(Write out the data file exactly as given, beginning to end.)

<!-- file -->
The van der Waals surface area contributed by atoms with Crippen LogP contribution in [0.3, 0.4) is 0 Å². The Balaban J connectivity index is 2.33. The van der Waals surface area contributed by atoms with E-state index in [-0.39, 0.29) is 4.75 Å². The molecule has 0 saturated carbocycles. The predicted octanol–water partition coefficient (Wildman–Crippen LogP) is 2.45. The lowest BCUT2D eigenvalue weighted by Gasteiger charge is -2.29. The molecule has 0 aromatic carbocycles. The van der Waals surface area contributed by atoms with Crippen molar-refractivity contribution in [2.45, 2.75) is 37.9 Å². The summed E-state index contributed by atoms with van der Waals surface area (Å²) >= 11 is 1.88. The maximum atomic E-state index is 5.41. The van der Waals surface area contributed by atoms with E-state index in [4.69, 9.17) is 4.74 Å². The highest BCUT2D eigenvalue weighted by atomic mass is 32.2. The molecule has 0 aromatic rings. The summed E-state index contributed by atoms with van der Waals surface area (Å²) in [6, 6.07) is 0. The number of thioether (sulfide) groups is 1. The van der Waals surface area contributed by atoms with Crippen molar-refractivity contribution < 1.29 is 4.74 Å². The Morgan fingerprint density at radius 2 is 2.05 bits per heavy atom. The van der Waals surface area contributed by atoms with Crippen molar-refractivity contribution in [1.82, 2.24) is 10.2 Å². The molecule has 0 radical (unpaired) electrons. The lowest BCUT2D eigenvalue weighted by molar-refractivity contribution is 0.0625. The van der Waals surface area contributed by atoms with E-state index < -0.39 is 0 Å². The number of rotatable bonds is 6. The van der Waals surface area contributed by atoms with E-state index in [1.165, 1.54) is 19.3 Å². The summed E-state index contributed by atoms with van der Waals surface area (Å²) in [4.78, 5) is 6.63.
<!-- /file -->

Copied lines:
The van der Waals surface area contributed by atoms with Crippen LogP contribution in [0.3, 0.4) is 0 Å². The Balaban J connectivity index is 2.33. The van der Waals surface area contributed by atoms with E-state index in [-0.39, 0.29) is 4.75 Å². The molecule has 0 saturated carbocycles. The predicted octanol–water partition coefficient (Wildman–Crippen LogP) is 2.45. The lowest BCUT2D eigenvalue weighted by Gasteiger charge is -2.29. The molecule has 0 aromatic carbocycles. The van der Waals surface area contributed by atoms with Crippen molar-refractivity contribution in [2.45, 2.75) is 37.9 Å². The summed E-state index contributed by atoms with van der Waals surface area (Å²) >= 11 is 1.88. The maximum atomic E-state index is 5.41. The van der Waals surface area contributed by atoms with E-state index in [4.69, 9.17) is 4.74 Å². The highest BCUT2D eigenvalue weighted by atomic mass is 32.2. The molecule has 0 aromatic rings. The summed E-state index contributed by atoms with van der Waals surface area (Å²) in [6, 6.07) is 0. The number of thioether (sulfide) groups is 1. The van der Waals surface area contributed by atoms with Crippen molar-refractivity contribution < 1.29 is 4.74 Å². The Morgan fingerprint density at radius 2 is 2.05 bits per heavy atom. The van der Waals surface area contributed by atoms with Crippen molar-refractivity contribution in [1.82, 2.24) is 10.2 Å². The molecule has 0 radical (unpaired) electrons. The lowest BCUT2D eigenvalue weighted by molar-refractivity contribution is 0.0625. The van der Waals surface area contributed by atoms with E-state index < -0.39 is 0 Å². The number of rotatable bonds is 6. The van der Waals surface area contributed by atoms with E-state index in [1.165, 1.54) is 19.3 Å². The summed E-state index contributed by atoms with van der Waals surface area (Å²) in [4.78, 5) is 6.63.